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Twisting for Solos, the Violist Is a Quartet’s Odd Player Out

A solo during a quartet often forces a violist to awkwardly contort his or her body, as here with Lawrence Dutton, right, and the Emerson String Quartet.CreditCreditRichard Termine for The New York Times

A solo during a quartet often forces a violist to awkwardly contort his or her body, as here with Lawrence Dutton, right, and the Emerson String Quartet. Credit:Richard Termine for The New York Times

There’s not much to look at when a string quartet is playing. Other than the movements that draw sound from the instruments, the scene is relatively static.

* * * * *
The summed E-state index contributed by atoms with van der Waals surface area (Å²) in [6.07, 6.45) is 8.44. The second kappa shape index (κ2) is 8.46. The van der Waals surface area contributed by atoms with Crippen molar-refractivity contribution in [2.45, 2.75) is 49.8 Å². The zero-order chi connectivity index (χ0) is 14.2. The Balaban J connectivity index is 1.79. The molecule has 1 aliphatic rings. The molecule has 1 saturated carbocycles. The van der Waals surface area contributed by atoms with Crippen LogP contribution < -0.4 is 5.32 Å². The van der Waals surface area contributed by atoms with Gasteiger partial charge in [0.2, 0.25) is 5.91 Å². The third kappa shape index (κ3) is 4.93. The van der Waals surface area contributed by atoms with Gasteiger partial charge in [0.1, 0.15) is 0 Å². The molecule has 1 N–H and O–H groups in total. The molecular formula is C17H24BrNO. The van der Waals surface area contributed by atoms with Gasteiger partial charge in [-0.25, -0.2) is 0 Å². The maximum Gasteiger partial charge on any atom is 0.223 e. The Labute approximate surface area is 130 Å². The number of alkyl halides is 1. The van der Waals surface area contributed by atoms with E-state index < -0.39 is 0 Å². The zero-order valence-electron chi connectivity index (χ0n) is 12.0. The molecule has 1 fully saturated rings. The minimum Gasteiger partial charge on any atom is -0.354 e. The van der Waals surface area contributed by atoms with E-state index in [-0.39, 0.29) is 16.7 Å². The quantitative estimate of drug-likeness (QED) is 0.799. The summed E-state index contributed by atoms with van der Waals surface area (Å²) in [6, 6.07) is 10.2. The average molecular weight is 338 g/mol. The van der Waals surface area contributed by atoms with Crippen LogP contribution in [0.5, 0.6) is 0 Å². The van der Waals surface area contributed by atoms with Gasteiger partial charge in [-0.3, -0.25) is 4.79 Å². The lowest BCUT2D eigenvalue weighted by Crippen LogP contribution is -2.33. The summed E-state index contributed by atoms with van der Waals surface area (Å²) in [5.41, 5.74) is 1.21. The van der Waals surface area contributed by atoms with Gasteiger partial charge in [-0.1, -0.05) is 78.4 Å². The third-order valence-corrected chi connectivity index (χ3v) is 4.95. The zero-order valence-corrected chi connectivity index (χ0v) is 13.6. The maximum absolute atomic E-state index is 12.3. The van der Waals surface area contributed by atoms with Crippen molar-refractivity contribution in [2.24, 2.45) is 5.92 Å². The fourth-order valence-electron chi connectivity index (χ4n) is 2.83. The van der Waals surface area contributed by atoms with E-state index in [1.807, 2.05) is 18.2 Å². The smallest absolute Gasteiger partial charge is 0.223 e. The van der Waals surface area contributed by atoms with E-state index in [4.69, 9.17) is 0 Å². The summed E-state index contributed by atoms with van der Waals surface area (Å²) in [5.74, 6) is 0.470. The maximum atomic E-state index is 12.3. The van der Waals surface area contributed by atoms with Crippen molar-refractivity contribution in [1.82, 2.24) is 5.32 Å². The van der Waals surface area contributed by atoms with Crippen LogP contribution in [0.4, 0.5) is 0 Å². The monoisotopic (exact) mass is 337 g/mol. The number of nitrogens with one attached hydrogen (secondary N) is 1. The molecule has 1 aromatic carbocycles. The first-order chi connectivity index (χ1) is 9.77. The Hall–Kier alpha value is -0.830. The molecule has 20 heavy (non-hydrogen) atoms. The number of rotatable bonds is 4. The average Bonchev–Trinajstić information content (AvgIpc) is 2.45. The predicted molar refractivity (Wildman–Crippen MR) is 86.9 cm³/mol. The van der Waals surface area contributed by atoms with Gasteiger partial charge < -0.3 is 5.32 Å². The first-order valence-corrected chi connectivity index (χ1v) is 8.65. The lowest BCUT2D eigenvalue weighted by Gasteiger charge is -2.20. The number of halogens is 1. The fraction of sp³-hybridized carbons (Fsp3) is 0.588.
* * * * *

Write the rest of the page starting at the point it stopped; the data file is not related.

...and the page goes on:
But train your eyes on the violist, and sooner or later you may well witness what seems like a secret struggle. The player’s body language becomes a spiral of contradictions, like someone keeping up dinner-table conversation while scanning the room for the waiter. Chances are that in this awkward yet riveting moment, you witnessed a viola solo, a phenomenon that is rare in chamber music, often fleeting and even physically taxing. Full story.

Corinna da Fonseca-Wollheim (The New York Times) / August 31, 2018

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